Starting June 29, the Boeing 737 MAX returns to flight for recertification.
Pilots and test crew members of the US Federal Aviation Administration (FAA) and Boeing are expected to begin retraining flights for 29 MAX on Monday, June 2020, 737.
After several hours of preflight information, the crew will board a 737 MAX 7 equipped with test equipment. It will fly from Boeing Field, near Seattle.
Boeing 737 MAX returns to flight
Different scenarios will be implemented with different approaches. The pilots will also intentionally trigger the reprogrammed MCAS software, which contributed decisively to both accidents involving 737 MAX aircraft.
The tests are intended to verify the functionality of the MCAS and whether they are sufficiently well defined to prevent accidents. It will also be tested the situation in which the pilots will want to take control of the plane from MCAS, a maneuver that could not be performed in the case of the 2 plane crashes. MCAS is the acronym for Maneuvering Characteristics Augmentation System.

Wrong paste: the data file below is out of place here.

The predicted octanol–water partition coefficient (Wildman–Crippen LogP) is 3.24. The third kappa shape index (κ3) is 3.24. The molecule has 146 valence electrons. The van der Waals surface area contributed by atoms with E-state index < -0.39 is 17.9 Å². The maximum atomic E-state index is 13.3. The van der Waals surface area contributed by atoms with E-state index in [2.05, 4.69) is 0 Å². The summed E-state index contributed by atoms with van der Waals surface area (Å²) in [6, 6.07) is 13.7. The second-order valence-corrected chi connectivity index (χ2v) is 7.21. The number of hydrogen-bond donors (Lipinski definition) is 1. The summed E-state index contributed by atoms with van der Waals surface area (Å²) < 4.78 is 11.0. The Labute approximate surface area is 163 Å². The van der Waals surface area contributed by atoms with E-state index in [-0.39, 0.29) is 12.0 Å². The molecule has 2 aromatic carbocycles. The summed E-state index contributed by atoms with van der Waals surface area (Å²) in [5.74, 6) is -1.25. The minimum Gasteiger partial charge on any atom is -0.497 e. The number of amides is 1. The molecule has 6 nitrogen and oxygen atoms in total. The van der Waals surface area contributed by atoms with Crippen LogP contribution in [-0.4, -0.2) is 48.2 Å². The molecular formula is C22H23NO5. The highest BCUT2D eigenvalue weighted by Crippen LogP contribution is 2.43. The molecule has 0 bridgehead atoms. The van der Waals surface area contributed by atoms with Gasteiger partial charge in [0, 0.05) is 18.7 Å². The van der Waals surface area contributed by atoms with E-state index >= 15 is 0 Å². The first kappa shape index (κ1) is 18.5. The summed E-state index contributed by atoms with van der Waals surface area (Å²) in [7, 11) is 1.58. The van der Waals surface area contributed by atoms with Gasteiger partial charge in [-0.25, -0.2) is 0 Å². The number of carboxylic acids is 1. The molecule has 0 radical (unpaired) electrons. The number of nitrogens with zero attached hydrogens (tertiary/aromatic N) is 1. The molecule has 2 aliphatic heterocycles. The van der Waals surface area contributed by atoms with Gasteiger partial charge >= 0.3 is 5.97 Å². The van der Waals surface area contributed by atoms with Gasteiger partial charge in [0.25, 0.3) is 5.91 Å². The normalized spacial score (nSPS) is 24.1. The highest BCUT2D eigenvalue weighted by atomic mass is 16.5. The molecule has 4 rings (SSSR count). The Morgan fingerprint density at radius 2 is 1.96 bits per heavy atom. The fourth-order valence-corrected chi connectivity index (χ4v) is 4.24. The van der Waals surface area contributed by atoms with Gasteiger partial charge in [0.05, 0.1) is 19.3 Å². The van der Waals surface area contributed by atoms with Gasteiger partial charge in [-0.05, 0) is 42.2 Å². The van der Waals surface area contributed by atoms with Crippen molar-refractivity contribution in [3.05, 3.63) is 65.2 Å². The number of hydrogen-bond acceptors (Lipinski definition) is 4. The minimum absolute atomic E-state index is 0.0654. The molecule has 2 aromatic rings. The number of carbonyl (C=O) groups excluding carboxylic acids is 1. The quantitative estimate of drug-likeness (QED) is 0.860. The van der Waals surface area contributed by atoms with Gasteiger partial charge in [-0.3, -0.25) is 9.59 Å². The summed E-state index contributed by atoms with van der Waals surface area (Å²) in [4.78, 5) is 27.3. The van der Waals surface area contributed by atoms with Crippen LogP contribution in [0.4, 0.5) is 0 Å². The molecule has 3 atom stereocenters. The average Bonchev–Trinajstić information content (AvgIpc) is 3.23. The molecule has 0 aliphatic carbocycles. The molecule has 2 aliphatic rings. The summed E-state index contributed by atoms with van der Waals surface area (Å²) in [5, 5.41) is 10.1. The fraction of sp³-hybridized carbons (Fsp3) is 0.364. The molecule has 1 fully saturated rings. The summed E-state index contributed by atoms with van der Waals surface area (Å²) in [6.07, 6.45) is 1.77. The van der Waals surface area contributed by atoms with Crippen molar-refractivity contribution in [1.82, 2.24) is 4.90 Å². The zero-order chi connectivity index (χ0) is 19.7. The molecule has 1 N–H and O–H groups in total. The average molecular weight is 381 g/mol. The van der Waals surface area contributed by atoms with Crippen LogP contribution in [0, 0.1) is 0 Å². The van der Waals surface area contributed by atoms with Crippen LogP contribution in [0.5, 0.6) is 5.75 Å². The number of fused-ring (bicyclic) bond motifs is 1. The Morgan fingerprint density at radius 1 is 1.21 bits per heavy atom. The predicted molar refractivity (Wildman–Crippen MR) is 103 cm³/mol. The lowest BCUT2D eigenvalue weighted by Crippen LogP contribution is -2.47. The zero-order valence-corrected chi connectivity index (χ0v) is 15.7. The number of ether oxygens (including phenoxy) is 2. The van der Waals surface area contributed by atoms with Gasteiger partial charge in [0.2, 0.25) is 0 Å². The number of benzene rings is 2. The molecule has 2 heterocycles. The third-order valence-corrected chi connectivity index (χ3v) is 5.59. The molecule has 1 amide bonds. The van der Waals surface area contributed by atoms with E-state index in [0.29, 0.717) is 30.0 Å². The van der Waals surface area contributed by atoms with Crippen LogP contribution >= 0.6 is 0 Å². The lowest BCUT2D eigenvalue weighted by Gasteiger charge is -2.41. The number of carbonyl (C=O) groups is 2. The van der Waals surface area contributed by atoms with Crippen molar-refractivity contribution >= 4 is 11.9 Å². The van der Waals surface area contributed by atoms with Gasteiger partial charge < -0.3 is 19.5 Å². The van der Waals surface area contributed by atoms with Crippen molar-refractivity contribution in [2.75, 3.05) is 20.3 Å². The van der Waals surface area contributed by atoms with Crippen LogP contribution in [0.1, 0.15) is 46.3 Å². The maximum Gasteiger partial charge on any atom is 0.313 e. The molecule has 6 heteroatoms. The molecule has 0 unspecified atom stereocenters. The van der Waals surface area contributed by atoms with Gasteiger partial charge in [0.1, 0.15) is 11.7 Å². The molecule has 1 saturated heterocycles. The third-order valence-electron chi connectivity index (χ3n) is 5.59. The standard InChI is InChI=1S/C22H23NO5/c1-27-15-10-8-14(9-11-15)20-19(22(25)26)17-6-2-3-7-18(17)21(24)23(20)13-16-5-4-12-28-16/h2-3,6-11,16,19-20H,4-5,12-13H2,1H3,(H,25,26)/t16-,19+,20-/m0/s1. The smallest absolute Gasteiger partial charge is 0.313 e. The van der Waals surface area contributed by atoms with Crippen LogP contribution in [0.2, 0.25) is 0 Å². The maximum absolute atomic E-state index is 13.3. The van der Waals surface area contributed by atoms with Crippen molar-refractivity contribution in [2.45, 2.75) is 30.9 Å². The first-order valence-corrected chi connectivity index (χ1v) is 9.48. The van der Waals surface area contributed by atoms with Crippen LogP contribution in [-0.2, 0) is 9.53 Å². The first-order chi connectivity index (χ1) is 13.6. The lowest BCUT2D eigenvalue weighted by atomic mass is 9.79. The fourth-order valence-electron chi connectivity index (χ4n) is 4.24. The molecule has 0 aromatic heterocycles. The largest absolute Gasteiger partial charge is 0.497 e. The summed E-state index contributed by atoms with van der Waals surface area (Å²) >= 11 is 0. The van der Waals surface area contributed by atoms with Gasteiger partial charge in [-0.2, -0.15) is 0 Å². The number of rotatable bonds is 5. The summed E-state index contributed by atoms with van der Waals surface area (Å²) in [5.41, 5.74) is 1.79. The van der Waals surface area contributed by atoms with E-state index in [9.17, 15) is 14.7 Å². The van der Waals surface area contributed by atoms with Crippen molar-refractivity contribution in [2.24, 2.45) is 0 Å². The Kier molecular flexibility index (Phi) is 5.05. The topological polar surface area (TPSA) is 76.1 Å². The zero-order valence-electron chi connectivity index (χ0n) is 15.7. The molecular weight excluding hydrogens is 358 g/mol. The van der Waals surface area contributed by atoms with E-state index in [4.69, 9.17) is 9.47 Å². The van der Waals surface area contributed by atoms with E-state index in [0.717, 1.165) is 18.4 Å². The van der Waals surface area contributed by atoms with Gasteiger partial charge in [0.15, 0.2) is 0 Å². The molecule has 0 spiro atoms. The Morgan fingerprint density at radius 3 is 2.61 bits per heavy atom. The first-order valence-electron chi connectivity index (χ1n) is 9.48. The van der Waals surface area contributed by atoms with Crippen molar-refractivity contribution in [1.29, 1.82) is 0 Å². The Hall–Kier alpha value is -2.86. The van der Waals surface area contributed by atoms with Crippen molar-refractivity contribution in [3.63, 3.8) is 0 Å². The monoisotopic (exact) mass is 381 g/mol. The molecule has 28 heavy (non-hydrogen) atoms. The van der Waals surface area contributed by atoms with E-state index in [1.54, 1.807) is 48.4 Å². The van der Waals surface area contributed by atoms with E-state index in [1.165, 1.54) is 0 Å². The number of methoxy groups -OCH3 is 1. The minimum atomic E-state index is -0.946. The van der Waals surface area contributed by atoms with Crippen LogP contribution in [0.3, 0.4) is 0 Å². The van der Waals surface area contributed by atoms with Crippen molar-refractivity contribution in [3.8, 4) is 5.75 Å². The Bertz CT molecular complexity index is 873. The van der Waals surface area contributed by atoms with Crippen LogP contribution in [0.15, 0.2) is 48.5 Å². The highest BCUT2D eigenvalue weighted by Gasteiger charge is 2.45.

Prior to these recertification flights, numerous preparations were made in the simulator, but also on the ground on the same Boeing 737 MAX 7, without FAA representatives on board.
After these special flights, FAA officials will review all data and documents to assess the invigilability and maneuverability of the Boeing 737 MAX aircraft.
After analyzing the data, Steve Dickson, the FAA administrator and former F-15 pilot, will board the Boefing 737 MAX to make his own assessments. Steve Dickson promised that the 737 MAX would not be approved until he tested it personally.
If all goes according to plan, the Boeing 737 MAX would receive recertification sometime in September, and by the end of the year could return to commercial flights in the United States.
Regulators in Europe and Canada will work with the FAA to recertify and approve the 737 MAX family of aircraft. And it is possible that the 737 MAX will be subject to further evaluation.